The prize is given for books that "illuminate the teen experience and enrich the lives of its readers through its excellence."

The nominees are:

A Curse Dark as Gold by Elizabeth Bunce
Graceling by Kristin Cashore
Absolute Brightness by James Lecesne
Madapple by Christina Meldrum
Me, the Missing and the Dead by Jenny Valentine

The winner will be announced Jan. 26.


2008 National Book Awards announced

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National Book Awards
National book award winners, from left; Mark Doty for poetry; Annette Gordon-Reed for nonfiction; Judy Blundell for young people's literature and Peter Matthiessen for fiction. (Robin Platzer~AP)

Though several Chicagoans were nominated for the National Book Award, none came home with the prize. But as the Oscar hopefuls always say: "It's an honor just to be nominated." Very true, but someone has to win.

In the fiction category, Peter Matthiessen -- who beat out our own Aleksandar Hemon -- won for Shadow Country, a revision of a trilogy of novels originally released in the '90s.

''This book was quite a trial for everybody, including me,'' Matthiessen said at the awards ceremony last night in New York. ''[The original books] weren't best-sellers. They didn't make a lot of money.''

The 81-year-old Matthiessen, founder of the Paris Review, also won a National Book Award in 1979, for his nonfiction book The Snow Leopard.

Other awards included:

Nonfiction: Annette Gordon-Reed for The Hemingses of Monticello.
Young People's Literature: Judith Blundell for What I Saw and How I Lied.
Poetry: Mark Doty for Fire to Fire.
Honorary awards: Maxine Hong Kingston and Barney Rosset.

Each winner received $10,000.

Chicagoans among National Book Award nominees

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lazarus creatures blood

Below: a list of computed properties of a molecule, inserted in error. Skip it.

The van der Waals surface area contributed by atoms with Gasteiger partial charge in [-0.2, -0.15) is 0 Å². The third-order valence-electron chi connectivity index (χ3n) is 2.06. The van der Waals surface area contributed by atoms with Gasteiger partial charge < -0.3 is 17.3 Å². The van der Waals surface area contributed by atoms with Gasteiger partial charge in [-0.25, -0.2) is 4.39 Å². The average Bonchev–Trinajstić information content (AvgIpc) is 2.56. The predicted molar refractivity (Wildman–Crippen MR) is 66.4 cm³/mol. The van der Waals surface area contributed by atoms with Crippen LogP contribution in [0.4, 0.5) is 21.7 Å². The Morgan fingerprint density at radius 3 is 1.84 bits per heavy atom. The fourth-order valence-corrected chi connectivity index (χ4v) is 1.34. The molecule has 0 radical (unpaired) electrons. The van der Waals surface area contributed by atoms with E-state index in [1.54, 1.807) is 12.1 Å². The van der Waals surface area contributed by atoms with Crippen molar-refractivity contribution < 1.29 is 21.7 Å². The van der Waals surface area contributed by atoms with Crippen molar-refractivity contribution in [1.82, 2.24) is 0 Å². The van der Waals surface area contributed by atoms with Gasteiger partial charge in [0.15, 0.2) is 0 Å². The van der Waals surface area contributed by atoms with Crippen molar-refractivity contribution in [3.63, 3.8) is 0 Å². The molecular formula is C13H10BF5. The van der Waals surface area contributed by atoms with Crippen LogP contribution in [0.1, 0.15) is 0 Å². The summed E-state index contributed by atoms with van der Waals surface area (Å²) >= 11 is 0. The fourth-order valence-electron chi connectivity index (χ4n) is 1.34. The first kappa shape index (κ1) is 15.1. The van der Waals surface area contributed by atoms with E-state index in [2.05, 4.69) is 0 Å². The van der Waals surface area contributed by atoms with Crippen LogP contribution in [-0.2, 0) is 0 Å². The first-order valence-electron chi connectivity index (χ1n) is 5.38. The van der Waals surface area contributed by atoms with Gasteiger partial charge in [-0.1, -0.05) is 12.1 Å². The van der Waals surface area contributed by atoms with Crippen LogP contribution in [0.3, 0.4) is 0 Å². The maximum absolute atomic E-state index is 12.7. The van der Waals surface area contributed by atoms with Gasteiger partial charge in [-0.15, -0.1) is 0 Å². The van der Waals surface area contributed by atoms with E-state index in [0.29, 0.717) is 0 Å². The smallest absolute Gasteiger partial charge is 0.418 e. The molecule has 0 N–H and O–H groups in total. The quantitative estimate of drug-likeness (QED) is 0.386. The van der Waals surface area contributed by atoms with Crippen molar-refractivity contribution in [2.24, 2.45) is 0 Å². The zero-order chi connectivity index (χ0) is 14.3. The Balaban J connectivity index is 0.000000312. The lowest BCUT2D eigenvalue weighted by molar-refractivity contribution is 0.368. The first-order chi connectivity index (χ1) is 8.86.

Chicago is well represented in this year's National Book Awards, with three of city's authors making the list of finalists: Aleksandar Hemon in the fiction category and Reginald Gibbons and Patricia Smith in the poetry category.

Hemon, who adopted Chicago as his home in 1992, when the fighting in his homeland of Bosnia stranded him here, is nominated for his novel The Lazarus Project (Riverhead, $24.95). (Read review)

Hemon's competition includes: Rachel Kushner for Telex From Cuba (Scribner); Peter Matthiessen for Shadow Country (Modern Library); Marilynne Robinson for Home (Farrar, Straus & Giroux), and Salvatore Scibona for The End (Graywolf)

Gibbons, a professor of English and classics at Northwestern in Evanston, is nominated for his latest poetry collection, Creatures of a Day (Louisiana State University Press, $16.95). And Smith, a Chicago native and four-time National Poetry Slam champion who now makes her home in New York, is nominated for Blood Dazzler (Coffee House Press, $16). (Read review of Blood Dazzler)

The rest of the competition in the poetry category includes: Frank Bidart for Watching the Spring Festival (Farrar, Straus & Giroux); Mark Doty for Fire to Fire (Farrar, Straus & Giroux), and Richard Howard for Without Saying (Turtle Point).

Nonfiction nominees:
Drew Gilpin Faust for This Republic of Suffering: Death and the American Civil War (Knopf)
Annette Gordon-Reed for The Hemingses of Monticello: An American Family (Norton)
Jane Mayer for The Dark Side: The Inside Story of How the War on Terror Turned into a War on American Ideals (Doubleday)
Jim Sheeler for Final Salute: A Story of Unfinished Lives (Penguin)
Joan Wickersham for The Suicide Index: Putting My Father's Death in Order (Harcourt)

Young People's Literature nominees:
Laurie Halse Anderson for Chains (Simon & Schuster)
Kathi Appelt for The Underneath (Atheneum)
Rudy Blundell for What I Saw and How I Lied (Scholastic)
E. Lockhart for The Disreputable History of Frankie Landau-Banks (Hyperion)
Tim Tharp for The Spectacular Now (Knopf)

The winners will be announced Nov. 19 in New York.

'White Tiger' wins Man Booker prize

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Aravind Adiga was considered the longshot to win the prestigious Man Booker prize, according to an Associated Press report this morning, but the Indian author impressed the judges panel and won the 50,000-pound (about $88,0000) prize for his debut novel, The White Tiger.

Aravind Adiga
Aravind Adiga

The White Tiger is the story of a man's dreams of escaping his poor village life, by any means necessary, to attain success in the big city.

The 34-year-old Adiga was the youngest of the finalists, who included: Sebastian Barry for The Secret Scripture; Amitav Ghosh for Sea of Poppies; Steve Toltz for A Fraction of the Whole; Linda Grant for The Clothes on Their Backs, and Philip Hensher for The Northern Clemency.